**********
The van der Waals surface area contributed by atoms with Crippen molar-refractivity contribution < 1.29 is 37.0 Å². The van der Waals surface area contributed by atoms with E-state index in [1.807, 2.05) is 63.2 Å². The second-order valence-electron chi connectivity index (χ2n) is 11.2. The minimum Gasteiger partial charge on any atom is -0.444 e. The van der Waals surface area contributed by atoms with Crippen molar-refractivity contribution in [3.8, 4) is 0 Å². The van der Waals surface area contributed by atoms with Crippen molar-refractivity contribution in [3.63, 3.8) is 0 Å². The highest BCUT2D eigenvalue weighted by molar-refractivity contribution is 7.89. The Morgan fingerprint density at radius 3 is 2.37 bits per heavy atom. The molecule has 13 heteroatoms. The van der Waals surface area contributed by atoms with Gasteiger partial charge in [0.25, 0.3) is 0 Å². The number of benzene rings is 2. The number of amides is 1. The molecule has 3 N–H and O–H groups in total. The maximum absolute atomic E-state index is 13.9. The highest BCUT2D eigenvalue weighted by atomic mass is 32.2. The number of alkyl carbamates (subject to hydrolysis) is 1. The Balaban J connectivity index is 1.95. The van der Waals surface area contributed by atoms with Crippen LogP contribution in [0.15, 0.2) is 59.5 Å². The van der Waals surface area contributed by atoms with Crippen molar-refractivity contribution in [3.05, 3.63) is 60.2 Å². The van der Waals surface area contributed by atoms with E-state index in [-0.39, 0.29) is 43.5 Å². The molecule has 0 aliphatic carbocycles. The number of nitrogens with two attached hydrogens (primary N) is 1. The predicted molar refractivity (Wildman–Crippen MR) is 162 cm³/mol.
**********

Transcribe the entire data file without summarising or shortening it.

The van der Waals surface area contributed by atoms with Crippen molar-refractivity contribution < 1.29 is 37.0 Å². The van der Waals surface area contributed by atoms with E-state index in [1.807, 2.05) is 63.2 Å². The second-order valence-electron chi connectivity index (χ2n) is 11.2. The minimum Gasteiger partial charge on any atom is -0.444 e. The van der Waals surface area contributed by atoms with Crippen molar-refractivity contribution in [3.8, 4) is 0 Å². The van der Waals surface area contributed by atoms with Crippen molar-refractivity contribution in [3.63, 3.8) is 0 Å². The highest BCUT2D eigenvalue weighted by molar-refractivity contribution is 7.89. The Morgan fingerprint density at radius 3 is 2.37 bits per heavy atom. The molecule has 13 heteroatoms. The van der Waals surface area contributed by atoms with Gasteiger partial charge in [0.25, 0.3) is 0 Å². The number of benzene rings is 2. The number of amides is 1. The molecule has 3 N–H and O–H groups in total. The maximum absolute atomic E-state index is 13.9. The highest BCUT2D eigenvalue weighted by atomic mass is 32.2. The number of alkyl carbamates (subject to hydrolysis) is 1. The Balaban J connectivity index is 1.95. The van der Waals surface area contributed by atoms with Crippen LogP contribution in [0.15, 0.2) is 59.5 Å². The van der Waals surface area contributed by atoms with Crippen molar-refractivity contribution in [3.05, 3.63) is 60.2 Å². The van der Waals surface area contributed by atoms with E-state index in [-0.39, 0.29) is 43.5 Å². The molecule has 0 aliphatic carbocycles. The number of nitrogens with two attached hydrogens (primary N) is 1. The predicted molar refractivity (Wildman–Crippen MR) is 162 cm³/mol.